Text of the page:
Cypress Essential Oil

Don’t you just love the woody smell of cypress trees? Would you believe cypress essential oil smells the same way? Well it does. And that’s not the best thing about this oil. Here’s more about the properties, uses and benefits of cypress essential oil.

Cypress essential oil

Properties of Cypress Essential Oil


Cypress’ botanical name is Cupressus sempervirens. It’s important that you check for this name before buying the essential oil.

You may also come across blue cypress (Callitris intratropica) essential oil. But you should know this oil is chemically different to cypress.

Color & Scent

Cypress essential oil has a light yellow color and a sharp, woody, herb-like scent.

What is in the oil?

The main compound in this essential oil is alpha-pinene. It can make up more than 50% of the oil. Other compounds in the oil include carene, cedrol, limonene, and alpha-terpineolene.

Benefits of Cypress Essential Oil

There are a few proven cypress essential oil benefits. Here are some of them.

It may have antioxidant effects

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A 2014 study looked at the antioxidant activities of a few essential oils like cypress, eucalyptus, fennel, lemon and thyme. While thyme showed the best free radical scavenging capacity, cypress essential oil was most effective in scavenging nitric oxide free radicals. So it can be said that this oil has some great antioxidant benefits.

Similar findings were also shown in this 2005 study. But here’s the disclaimer. Until there are clinical studies showing the oil is antioxidant when used on our skin, we won’t be able to say – yes we can definitely use this oil to deal with free radicals. It may be possible, but it just has not been clinically proven.

It has some antibacterial benefits

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There are quite a few studies that have looked at the antibacterial benefits of cypress essential oil. But not all of them agree if cypress has moderate or significant antibacterial effects.

For instance, consider this 2005 study. It tested the essential oils of various cypress species on several bacteria including Staphylococcus aureus, Bacillus subtilis, Escherichia coli, and Pseudomonas aeruginosa. The study found all essential oils had significant antibacterial benefits.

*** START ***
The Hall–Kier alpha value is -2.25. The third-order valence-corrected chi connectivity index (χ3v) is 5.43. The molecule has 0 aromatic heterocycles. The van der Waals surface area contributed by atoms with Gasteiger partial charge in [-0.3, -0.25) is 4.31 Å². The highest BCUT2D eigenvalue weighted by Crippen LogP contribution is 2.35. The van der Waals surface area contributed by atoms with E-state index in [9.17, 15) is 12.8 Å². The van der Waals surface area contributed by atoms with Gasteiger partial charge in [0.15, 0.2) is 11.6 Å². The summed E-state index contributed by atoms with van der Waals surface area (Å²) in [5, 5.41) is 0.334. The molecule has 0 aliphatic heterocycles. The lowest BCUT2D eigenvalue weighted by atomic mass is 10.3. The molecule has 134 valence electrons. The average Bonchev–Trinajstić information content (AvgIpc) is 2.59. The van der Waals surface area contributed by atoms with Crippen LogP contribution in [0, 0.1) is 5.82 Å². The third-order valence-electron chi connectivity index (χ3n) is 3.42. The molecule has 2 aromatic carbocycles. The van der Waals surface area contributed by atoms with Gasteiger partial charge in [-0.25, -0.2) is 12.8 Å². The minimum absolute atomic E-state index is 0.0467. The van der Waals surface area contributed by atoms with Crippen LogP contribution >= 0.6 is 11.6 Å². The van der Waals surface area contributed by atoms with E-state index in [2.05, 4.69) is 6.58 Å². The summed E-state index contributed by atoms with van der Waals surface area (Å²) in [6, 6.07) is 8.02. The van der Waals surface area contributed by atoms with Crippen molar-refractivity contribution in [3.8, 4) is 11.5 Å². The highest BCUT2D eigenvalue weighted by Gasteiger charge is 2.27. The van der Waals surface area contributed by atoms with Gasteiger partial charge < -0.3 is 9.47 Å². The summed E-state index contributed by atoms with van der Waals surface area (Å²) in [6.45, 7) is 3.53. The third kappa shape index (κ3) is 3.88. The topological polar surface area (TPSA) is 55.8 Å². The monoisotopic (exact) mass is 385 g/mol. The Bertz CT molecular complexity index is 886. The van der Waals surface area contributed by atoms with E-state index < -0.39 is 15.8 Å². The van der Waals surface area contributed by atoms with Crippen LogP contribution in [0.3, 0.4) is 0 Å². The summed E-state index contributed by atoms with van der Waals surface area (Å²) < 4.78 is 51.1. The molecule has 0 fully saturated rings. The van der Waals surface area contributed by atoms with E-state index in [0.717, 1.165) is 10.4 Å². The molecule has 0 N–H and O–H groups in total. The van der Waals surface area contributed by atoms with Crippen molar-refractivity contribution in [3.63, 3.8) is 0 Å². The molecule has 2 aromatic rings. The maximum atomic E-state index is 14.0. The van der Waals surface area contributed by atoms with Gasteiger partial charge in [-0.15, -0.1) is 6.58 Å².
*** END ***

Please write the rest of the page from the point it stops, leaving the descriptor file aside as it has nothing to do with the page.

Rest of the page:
However, this 2014 study , which tested cypress oil on the common bacteria, Klebsiella pneumoniae, found the oil only had moderate effects.

Similar moderate activity was also reported in this 2010 study. So clearly, cypress has antibacterial benefits but it certainly isn’t one of the best antibacterial essential oils that you can use.

It has some antifungal benefits too

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Again, reports vary about the potency of cypress essential oil. The same 2005 study that suggested cypress oil had significant antibacterial benefits also found the oil had great anti-fungal effects too. Note, this study tested the oil on Candida albicans, Aspergillus niger, Aspergillus flavus and Aspergillus fumigatus.

Another 2005 study which investigated the anti-fungal activity of cypress, eucalyptus, ginger, lemongrass, rosemary, thyme, turmeric and ylang ylang found that the oil was exceptional against five fungi species.

But the same studies that noted the oil had moderate antibacterial effects also found the oil had limited to moderate anti-fungal benefits too. In fact, the 2014 study (mentioned above) found the oil did not kill any Candida albicans fungi.

So what does this all mean? Well, for now, cypress essential oil has some anti-fungal benefits. But we need a bit more research comparing it to other oils.

It’s a moderate insecticide

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This 2013 study tested several essential oils against the mosquito, Aedes albopictus. The researchers found the oil of Cupressus sempervirens had moderate toxicity to the mosquito larvae and had underwhelming repellency activity.

Uses of Cypress Essential Oil

If you’re looking for a wonderful, woody scent then reach for this essential oil. It’s amazing and blends well with other earthy, woody oils and citrus oils. So pair it with cedarwood, lime, lemon, pine and rosemary.

You can also use it on your skin but always patch test first, especially if it’s the first time you are using it. And keep the concentrations of the oil less than 5% or less than 5 drops to one teaspoon of essential oil.

Finally, you should always check with your doctor before using this or any other essential oil.

Where to buy cypress essential oil?

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